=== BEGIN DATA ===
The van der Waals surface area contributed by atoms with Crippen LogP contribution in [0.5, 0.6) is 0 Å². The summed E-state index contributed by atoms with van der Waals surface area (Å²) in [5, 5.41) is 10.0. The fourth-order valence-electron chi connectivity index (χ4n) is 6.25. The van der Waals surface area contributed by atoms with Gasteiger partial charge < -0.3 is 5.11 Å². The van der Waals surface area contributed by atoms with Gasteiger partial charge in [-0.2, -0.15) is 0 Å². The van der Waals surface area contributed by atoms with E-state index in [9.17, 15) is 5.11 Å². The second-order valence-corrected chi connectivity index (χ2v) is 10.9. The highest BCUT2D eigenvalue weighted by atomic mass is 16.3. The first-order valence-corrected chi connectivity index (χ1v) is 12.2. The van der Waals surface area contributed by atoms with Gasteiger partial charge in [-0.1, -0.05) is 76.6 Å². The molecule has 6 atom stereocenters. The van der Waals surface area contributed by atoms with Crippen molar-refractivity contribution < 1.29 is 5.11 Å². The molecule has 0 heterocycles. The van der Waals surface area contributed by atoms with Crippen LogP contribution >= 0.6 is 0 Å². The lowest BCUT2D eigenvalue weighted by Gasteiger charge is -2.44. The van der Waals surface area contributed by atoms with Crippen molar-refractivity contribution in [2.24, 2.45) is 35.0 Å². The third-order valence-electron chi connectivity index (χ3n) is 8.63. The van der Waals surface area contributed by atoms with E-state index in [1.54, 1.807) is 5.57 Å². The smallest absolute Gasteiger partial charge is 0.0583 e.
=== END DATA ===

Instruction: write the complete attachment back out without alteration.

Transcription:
The van der Waals surface area contributed by atoms with Crippen LogP contribution in [0.5, 0.6) is 0 Å². The summed E-state index contributed by atoms with van der Waals surface area (Å²) in [5, 5.41) is 10.0. The fourth-order valence-electron chi connectivity index (χ4n) is 6.25. The van der Waals surface area contributed by atoms with Gasteiger partial charge < -0.3 is 5.11 Å². The van der Waals surface area contributed by atoms with Gasteiger partial charge in [-0.2, -0.15) is 0 Å². The van der Waals surface area contributed by atoms with E-state index in [9.17, 15) is 5.11 Å². The second-order valence-corrected chi connectivity index (χ2v) is 10.9. The highest BCUT2D eigenvalue weighted by atomic mass is 16.3. The first-order valence-corrected chi connectivity index (χ1v) is 12.2. The van der Waals surface area contributed by atoms with Gasteiger partial charge in [-0.1, -0.05) is 76.6 Å². The molecule has 6 atom stereocenters. The van der Waals surface area contributed by atoms with Crippen molar-refractivity contribution < 1.29 is 5.11 Å². The molecule has 0 heterocycles. The van der Waals surface area contributed by atoms with Crippen LogP contribution >= 0.6 is 0 Å². The lowest BCUT2D eigenvalue weighted by Gasteiger charge is -2.44. The van der Waals surface area contributed by atoms with Crippen molar-refractivity contribution in [2.24, 2.45) is 35.0 Å². The third-order valence-electron chi connectivity index (χ3n) is 8.63. The van der Waals surface area contributed by atoms with E-state index in [1.54, 1.807) is 5.57 Å². The smallest absolute Gasteiger partial charge is 0.0583 e.